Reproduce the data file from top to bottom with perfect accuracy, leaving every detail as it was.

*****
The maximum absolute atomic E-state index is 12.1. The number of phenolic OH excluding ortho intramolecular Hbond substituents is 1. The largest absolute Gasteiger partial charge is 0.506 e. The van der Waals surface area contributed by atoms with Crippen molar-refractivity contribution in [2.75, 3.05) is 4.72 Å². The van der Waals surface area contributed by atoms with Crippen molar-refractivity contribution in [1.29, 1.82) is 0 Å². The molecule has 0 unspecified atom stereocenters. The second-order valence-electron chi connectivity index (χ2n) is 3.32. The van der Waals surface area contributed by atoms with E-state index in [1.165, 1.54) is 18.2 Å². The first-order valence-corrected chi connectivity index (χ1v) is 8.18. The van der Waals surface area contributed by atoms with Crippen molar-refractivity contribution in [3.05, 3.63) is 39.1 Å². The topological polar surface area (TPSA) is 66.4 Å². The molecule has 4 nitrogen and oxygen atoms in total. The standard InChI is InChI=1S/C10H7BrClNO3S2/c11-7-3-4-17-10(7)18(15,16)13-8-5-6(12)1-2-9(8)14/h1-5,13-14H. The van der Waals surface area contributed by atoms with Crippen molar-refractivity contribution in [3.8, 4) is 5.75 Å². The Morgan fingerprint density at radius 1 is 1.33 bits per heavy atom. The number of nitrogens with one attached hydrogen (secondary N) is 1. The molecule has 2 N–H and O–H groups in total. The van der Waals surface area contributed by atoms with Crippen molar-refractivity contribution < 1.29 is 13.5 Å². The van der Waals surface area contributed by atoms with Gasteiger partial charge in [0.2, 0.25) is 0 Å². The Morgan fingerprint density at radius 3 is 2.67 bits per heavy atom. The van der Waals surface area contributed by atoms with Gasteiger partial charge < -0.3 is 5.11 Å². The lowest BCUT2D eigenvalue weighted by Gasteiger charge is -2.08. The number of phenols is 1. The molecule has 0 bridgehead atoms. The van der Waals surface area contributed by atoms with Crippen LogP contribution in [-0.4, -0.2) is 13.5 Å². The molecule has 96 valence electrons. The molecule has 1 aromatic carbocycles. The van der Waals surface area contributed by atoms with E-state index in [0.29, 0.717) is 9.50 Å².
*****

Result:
The maximum absolute atomic E-state index is 12.1. The number of phenolic OH excluding ortho intramolecular Hbond substituents is 1. The largest absolute Gasteiger partial charge is 0.506 e. The van der Waals surface area contributed by atoms with Crippen molar-refractivity contribution in [2.75, 3.05) is 4.72 Å². The van der Waals surface area contributed by atoms with Crippen molar-refractivity contribution in [1.29, 1.82) is 0 Å². The molecule has 0 unspecified atom stereocenters. The second-order valence-electron chi connectivity index (χ2n) is 3.32. The van der Waals surface area contributed by atoms with E-state index in [1.165, 1.54) is 18.2 Å². The first-order valence-corrected chi connectivity index (χ1v) is 8.18. The van der Waals surface area contributed by atoms with Crippen molar-refractivity contribution in [3.05, 3.63) is 39.1 Å². The topological polar surface area (TPSA) is 66.4 Å². The molecule has 4 nitrogen and oxygen atoms in total. The standard InChI is InChI=1S/C10H7BrClNO3S2/c11-7-3-4-17-10(7)18(15,16)13-8-5-6(12)1-2-9(8)14/h1-5,13-14H. The van der Waals surface area contributed by atoms with Crippen molar-refractivity contribution in [3.8, 4) is 5.75 Å². The Morgan fingerprint density at radius 1 is 1.33 bits per heavy atom. The number of nitrogens with one attached hydrogen (secondary N) is 1. The molecule has 2 N–H and O–H groups in total. The van der Waals surface area contributed by atoms with Crippen molar-refractivity contribution < 1.29 is 13.5 Å². The van der Waals surface area contributed by atoms with Gasteiger partial charge in [0.2, 0.25) is 0 Å². The Morgan fingerprint density at radius 3 is 2.67 bits per heavy atom. The van der Waals surface area contributed by atoms with Gasteiger partial charge < -0.3 is 5.11 Å². The lowest BCUT2D eigenvalue weighted by Gasteiger charge is -2.08. The number of phenols is 1. The molecule has 0 bridgehead atoms. The van der Waals surface area contributed by atoms with Crippen LogP contribution in [-0.4, -0.2) is 13.5 Å². The molecule has 96 valence electrons. The molecule has 1 aromatic carbocycles. The van der Waals surface area contributed by atoms with E-state index in [0.29, 0.717) is 9.50 Å².